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Comment: Truth About Sanctions

THERE is a controversial debate raging in and outside Zimbabwe about whether Western countries should lift existing sanctions —— some call them restrictive measures —— or keep them in place until the inclusive government initiates political and economic reforms.

The debate seems to be causing realignment of opinions, with Zanu PF and the MDC increasingly singing from the same hymn sheet and others, mainly in civil society, mobilising against any relaxation so long as repression persists.

Finance minister Tendai Biti fuelled the debate this week when he repeated his plea that Western countries must lift sanctions to facilitate economic recovery. The story was first carried in the foreign press and later picked up by the Herald. Biti had previously said the same thing after visiting Washington and London.

Prime Minister Morgan Tsvangirai has urged Western countries to lift the “restrictive measures”. President Robert Mugabe and Zanu PF ministers have for years been calling for the removal of the sanctions. To them, all problems in Zimbabwe were caused by sanctions.

Responding to a Herald story on Tuesday headlined “Sanctions hit local British pensioners”, the British embassy in Harare said the Herald continues to “peddle gross distortions and misinformation”.

The embassy said there are no UK or EU sanctions on Zimbabwe. It said the current “EU measures” are carefully targeted against 243 individuals and organisations responsible for the worst excesses of the previous regime with regard to human rights abuses, political violence, corruption, hate speech and undermining the rule of law. These measures have no adverse effect on ordinary people, it claimed.

“The economic collapse of Zimbabwe and its infrastructure is the result of the ruinous policies of the previous regime,” the embassy said.

It’s a problem of the politics of deception. Most of the major players in this issue have been battling each other on the basis of propaganda, lies and deception. First, Mugabe and his cronies have been claming sanctions caused the economic and social problems that Zimbabwe faces today.

Yet the facts speak for themselves. Zimbabwe’s current economic crisis (note: there were fundamental problems of a structural nature before) began in 1997, with the dramatic collapse of the Zimbabwean dollar after the government made huge unbudgeted payouts to war veterans. This was worsened by the DRC war in which Zimbabwe intervened from 1998 to 2002.

The political conflict attendant upon the constitutional reform process between 1999-2000 and the establishment of the MDC in 1999 also worsened the situation. This was aggravated by the land invasions which started in 2000 and persist up to this day. There were also company invasions and seizures. Underlying all this was Mugabe’s disastrous policy failures.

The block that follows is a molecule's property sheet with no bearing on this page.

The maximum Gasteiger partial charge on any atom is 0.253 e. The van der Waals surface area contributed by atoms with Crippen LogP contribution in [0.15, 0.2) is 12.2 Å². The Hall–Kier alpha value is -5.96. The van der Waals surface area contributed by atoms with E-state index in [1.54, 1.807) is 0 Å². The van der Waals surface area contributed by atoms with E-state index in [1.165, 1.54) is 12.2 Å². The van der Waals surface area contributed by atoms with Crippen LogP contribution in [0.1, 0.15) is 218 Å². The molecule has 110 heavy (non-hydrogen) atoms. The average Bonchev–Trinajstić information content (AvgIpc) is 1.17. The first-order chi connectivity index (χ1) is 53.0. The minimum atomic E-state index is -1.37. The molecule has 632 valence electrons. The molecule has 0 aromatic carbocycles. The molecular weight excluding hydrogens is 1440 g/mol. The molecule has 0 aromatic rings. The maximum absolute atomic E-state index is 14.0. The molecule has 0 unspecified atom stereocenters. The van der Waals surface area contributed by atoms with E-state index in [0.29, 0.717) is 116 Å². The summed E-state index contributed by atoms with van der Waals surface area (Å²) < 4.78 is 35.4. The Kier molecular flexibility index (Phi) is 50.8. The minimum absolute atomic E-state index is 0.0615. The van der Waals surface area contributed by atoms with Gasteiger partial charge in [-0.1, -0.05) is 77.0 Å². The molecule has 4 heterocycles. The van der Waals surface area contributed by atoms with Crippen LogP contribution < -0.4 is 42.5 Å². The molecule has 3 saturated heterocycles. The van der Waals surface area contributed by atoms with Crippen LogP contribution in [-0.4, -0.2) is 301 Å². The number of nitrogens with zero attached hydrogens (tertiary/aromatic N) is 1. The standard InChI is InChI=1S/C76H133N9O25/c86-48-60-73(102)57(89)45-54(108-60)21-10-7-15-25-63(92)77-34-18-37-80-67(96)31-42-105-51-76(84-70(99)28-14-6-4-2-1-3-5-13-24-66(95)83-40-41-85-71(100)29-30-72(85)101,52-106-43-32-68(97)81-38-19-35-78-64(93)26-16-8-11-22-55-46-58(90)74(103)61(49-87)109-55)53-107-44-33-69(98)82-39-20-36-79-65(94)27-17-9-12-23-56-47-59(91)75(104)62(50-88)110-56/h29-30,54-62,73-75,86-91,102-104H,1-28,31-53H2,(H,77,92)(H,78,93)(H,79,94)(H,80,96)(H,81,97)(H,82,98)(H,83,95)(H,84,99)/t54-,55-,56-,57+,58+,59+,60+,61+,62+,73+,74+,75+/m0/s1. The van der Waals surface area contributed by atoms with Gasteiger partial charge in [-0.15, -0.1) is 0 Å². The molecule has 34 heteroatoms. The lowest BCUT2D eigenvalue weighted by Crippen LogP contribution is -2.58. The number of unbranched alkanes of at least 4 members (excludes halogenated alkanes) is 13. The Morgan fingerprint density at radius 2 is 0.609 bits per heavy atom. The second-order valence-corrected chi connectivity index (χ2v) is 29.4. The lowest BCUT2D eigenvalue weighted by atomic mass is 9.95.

There is no straight line on such debates but in brief this should establish the context and genesis of the current economic crisis. By the time the EU imposed “targeted sanctions” in 2002 over the dispute over presidential election observers, the crisis was already very serious.

There were all sorts of shortages, mainly forex and thus impacting on critical imports such as fuel and drugs, and the economy was fast collapsing.

By 2002 when sanctions were imposed, Zimbabwe was no longer getting funding from the IMF and World Bank due to mounting arrears. Donors were pulling out over land reform. Former South African president Thabo Mbeki and counterparts had started to intervene in 2000 after realising the consequences of Mugabe’s ill-advised policies would be too ghastly for Zimbabwe and the region. In other words, the damage was already done.

The Zanu PF assertion that sanctions created the economic crisis is false.  The truth is there are targeted sanctions and these have worsened the crisis.

Tsvangirai and his followers have also been dishonest. Before they were in government, they argued there were no sanctions but now openly admit there are. The fact is the sanctions which the MDC initially downplayed have tentacles that spread to institutions such as IMF and World Bank.

The IMF recently admitted this. The measures closed funding and lines of credit for Zimbabwe. Local companies and individuals still can’t trade with the West. However, the sanctions are only limited. Zimbabwe is still able to export and import essentials even from the West.

Tsvangirai’s and Biti’s remarks on sanctions have exposed the duplicity of the MDC leaders. The other deception is that the EU has not imposed sanctions on Zimbabwe. It has. The only difference is the scope of these measures. It doesn’t help for the British embassy to say there are no sanctions.

Going forward, it’s clear these sanctions must be removed. It has now been widely established that they don’t serve a useful purpose. Their negative impact clearly far outweighs their benefit. At the same time the repression which continues to stalk the land must be admitted and removed. Economic recovery is impossible so long as property rights are under threat and investors scared off.

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